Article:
Manitou Springs is supposed to be a centre for pagan/Wicca culture but unfortunately I couldn’t find the headquarters, which was a shame because it was near Halloween and I bet there was something going on. America goes mad for Halloween, I’m not quite sure why, I’m pretty sure it’s not because it’s a society that is at peace with impermanence and death but I could be wrong. In Manitou Springs they even have a coffin race (what?) – in honour of a local woman whose coffin (buried at the top of Red Mountain overlooking the town) allegedly got washed down the hill when it rained a long time ago. Now people race coffins around the town to mark the occasion… Okay…
The sad thing about Manitou Springs though – which is the sad thing about all America – is that once it was sacred land for Native American peoples. The springs after which the town is named produce naturally effervescent, mineral-enriched water, once seen as the breath of Great Spirit. The springs were sacred to all the peoples – the mountains and plains tribes – and this was a place where all could share the waters, free of conflict. Eventually Europeans ‘discovered’ the area and the town of Manitou Springs was established as a spa town, and for many Americans, it’s history starts here. There are several spring heads dotted throughout the town where you can take a drink or fill a bottle, some with names like ‘Navajo Spring’, ‘Cheyenne Spring’ which made me feel uncomfortable. Where are the Navajo and Cheyenne drinking now?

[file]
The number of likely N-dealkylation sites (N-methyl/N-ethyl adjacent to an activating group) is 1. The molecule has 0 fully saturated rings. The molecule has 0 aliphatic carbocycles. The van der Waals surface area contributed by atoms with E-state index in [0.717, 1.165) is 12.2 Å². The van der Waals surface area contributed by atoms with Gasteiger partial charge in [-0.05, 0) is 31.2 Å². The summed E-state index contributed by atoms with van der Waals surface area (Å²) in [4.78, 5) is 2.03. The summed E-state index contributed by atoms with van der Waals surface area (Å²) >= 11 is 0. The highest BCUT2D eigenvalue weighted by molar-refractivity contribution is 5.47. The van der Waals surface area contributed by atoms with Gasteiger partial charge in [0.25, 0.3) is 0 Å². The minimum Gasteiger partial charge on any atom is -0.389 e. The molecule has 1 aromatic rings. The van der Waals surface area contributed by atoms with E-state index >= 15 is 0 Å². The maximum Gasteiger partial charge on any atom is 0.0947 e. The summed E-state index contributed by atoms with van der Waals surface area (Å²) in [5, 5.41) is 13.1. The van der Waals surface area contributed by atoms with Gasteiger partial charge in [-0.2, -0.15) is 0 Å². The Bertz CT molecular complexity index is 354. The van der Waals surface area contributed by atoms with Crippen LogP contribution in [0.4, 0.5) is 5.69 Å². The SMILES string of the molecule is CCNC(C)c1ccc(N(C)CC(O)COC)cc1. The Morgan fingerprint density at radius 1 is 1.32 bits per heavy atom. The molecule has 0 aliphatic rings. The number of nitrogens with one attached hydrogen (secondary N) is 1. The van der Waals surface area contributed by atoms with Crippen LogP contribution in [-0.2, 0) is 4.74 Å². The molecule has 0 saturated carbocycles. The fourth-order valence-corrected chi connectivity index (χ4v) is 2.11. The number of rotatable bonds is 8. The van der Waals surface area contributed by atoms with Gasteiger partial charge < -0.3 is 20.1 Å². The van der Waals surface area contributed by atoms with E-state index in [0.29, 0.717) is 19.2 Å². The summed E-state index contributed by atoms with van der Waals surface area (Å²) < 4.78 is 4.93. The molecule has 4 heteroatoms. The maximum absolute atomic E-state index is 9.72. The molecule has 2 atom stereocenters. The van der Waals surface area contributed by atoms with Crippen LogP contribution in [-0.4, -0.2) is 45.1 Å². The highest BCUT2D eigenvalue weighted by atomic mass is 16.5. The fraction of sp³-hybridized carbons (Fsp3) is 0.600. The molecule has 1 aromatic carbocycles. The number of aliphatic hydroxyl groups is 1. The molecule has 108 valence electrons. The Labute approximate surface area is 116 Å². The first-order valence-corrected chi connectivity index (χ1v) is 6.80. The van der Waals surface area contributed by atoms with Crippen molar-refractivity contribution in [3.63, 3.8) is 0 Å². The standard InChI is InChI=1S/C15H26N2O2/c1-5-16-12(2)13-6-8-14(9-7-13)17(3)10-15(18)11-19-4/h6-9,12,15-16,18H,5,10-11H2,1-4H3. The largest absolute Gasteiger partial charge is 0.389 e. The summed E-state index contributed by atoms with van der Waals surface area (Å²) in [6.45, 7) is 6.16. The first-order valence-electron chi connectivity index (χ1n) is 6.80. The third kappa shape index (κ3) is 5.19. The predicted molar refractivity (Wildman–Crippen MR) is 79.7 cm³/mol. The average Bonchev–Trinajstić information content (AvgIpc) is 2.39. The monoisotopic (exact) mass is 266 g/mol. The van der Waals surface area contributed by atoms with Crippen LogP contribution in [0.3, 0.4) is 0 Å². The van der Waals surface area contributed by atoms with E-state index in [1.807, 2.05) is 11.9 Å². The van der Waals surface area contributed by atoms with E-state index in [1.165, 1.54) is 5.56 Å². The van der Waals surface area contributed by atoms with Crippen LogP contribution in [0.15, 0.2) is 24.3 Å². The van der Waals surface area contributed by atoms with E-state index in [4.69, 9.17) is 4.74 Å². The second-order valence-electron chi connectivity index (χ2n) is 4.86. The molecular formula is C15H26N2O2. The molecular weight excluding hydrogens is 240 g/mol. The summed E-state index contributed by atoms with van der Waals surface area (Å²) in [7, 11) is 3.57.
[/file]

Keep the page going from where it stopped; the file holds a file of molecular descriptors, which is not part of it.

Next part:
The fact that this place is no longer sacred to its original people I found heartbreakingly sad. But what can you do? You almost have to put that to one side, from time to time anyway, when in America. The USA is entirely built on the exploitation of others in pursuit of its dream (though that wouldn’t be the conventional way the history is told) – decimated native peoples and the slave labour of millions of African Americans on which capitalism and the prosperity of the west was built. These stories are largely invisible in day-to-day America, but peek through from time to time – and in places like this – reminding those who care to be reminded or feel it.
It is a beautiful place. I went for a walk up Pike’s Peak on the edge of the Rockies, one of many wonderful pathways, on this hot sunny day it was particularly beautiful. I took photos like shots from cowboy movies. On the way back to the bus station Chris drove me to the Garden of the Gods, huge red sandstone rock formations created by erosion, stunning and golden orange against a perfect blue sky. One thing that you don’t always remember about America is how beautiful it is.
I filled up my water bottle with the breath of Great Spirit and Chris took me to back the bus stop.